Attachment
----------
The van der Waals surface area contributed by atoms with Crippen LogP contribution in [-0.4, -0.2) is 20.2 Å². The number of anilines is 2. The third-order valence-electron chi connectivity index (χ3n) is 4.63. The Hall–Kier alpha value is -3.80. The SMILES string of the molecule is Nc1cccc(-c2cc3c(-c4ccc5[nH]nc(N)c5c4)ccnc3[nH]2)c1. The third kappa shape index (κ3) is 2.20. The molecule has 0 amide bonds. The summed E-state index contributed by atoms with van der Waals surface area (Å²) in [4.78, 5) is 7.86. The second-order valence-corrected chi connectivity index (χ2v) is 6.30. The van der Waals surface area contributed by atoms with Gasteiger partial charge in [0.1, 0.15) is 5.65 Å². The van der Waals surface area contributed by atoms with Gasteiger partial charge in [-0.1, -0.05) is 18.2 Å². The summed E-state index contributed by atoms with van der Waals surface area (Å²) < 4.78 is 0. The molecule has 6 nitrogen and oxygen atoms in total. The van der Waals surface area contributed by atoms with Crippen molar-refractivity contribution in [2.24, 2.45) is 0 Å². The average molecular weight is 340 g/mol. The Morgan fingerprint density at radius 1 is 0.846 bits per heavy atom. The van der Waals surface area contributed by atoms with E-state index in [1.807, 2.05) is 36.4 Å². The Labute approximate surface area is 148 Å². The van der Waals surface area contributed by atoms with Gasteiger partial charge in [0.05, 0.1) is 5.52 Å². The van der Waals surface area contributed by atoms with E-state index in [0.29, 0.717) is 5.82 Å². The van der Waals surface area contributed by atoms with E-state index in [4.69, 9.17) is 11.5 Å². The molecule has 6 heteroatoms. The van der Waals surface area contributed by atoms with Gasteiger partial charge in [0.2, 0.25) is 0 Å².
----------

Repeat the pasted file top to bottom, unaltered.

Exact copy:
The van der Waals surface area contributed by atoms with Crippen LogP contribution in [-0.4, -0.2) is 20.2 Å². The number of anilines is 2. The third-order valence-electron chi connectivity index (χ3n) is 4.63. The Hall–Kier alpha value is -3.80. The SMILES string of the molecule is Nc1cccc(-c2cc3c(-c4ccc5[nH]nc(N)c5c4)ccnc3[nH]2)c1. The third kappa shape index (κ3) is 2.20. The molecule has 0 amide bonds. The summed E-state index contributed by atoms with van der Waals surface area (Å²) in [4.78, 5) is 7.86. The second-order valence-corrected chi connectivity index (χ2v) is 6.30. The van der Waals surface area contributed by atoms with Gasteiger partial charge in [0.1, 0.15) is 5.65 Å². The van der Waals surface area contributed by atoms with Gasteiger partial charge in [-0.1, -0.05) is 18.2 Å². The summed E-state index contributed by atoms with van der Waals surface area (Å²) < 4.78 is 0. The molecule has 6 nitrogen and oxygen atoms in total. The van der Waals surface area contributed by atoms with Crippen molar-refractivity contribution in [2.24, 2.45) is 0 Å². The average molecular weight is 340 g/mol. The Morgan fingerprint density at radius 1 is 0.846 bits per heavy atom. The van der Waals surface area contributed by atoms with E-state index in [1.807, 2.05) is 36.4 Å². The Labute approximate surface area is 148 Å². The van der Waals surface area contributed by atoms with Gasteiger partial charge in [0.05, 0.1) is 5.52 Å². The van der Waals surface area contributed by atoms with E-state index in [0.29, 0.717) is 5.82 Å². The van der Waals surface area contributed by atoms with E-state index in [4.69, 9.17) is 11.5 Å². The molecule has 6 heteroatoms. The van der Waals surface area contributed by atoms with Gasteiger partial charge in [0.2, 0.25) is 0 Å².